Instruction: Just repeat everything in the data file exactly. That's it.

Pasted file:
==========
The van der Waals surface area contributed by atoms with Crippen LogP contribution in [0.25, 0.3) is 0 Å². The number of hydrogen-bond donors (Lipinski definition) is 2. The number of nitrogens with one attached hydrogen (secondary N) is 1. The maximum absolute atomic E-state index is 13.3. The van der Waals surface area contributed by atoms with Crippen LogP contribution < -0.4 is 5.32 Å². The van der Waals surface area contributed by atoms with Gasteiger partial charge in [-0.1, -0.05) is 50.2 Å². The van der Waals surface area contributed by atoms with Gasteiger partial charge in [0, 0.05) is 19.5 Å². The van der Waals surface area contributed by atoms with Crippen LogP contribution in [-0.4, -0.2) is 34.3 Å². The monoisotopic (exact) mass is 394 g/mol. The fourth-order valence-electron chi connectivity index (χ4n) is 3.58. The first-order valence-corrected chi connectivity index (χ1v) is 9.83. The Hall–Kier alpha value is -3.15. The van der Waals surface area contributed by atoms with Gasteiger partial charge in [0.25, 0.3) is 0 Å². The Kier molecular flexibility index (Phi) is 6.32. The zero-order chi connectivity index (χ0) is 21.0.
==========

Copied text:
The van der Waals surface area contributed by atoms with Crippen LogP contribution in [0.25, 0.3) is 0 Å². The number of hydrogen-bond donors (Lipinski definition) is 2. The number of nitrogens with one attached hydrogen (secondary N) is 1. The maximum absolute atomic E-state index is 13.3. The van der Waals surface area contributed by atoms with Crippen LogP contribution < -0.4 is 5.32 Å². The van der Waals surface area contributed by atoms with Gasteiger partial charge in [-0.1, -0.05) is 50.2 Å². The van der Waals surface area contributed by atoms with Gasteiger partial charge in [0, 0.05) is 19.5 Å². The van der Waals surface area contributed by atoms with Crippen LogP contribution in [-0.4, -0.2) is 34.3 Å². The monoisotopic (exact) mass is 394 g/mol. The fourth-order valence-electron chi connectivity index (χ4n) is 3.58. The first-order valence-corrected chi connectivity index (χ1v) is 9.83. The Hall–Kier alpha value is -3.15. The van der Waals surface area contributed by atoms with Gasteiger partial charge in [0.25, 0.3) is 0 Å². The Kier molecular flexibility index (Phi) is 6.32. The zero-order chi connectivity index (χ0) is 21.0.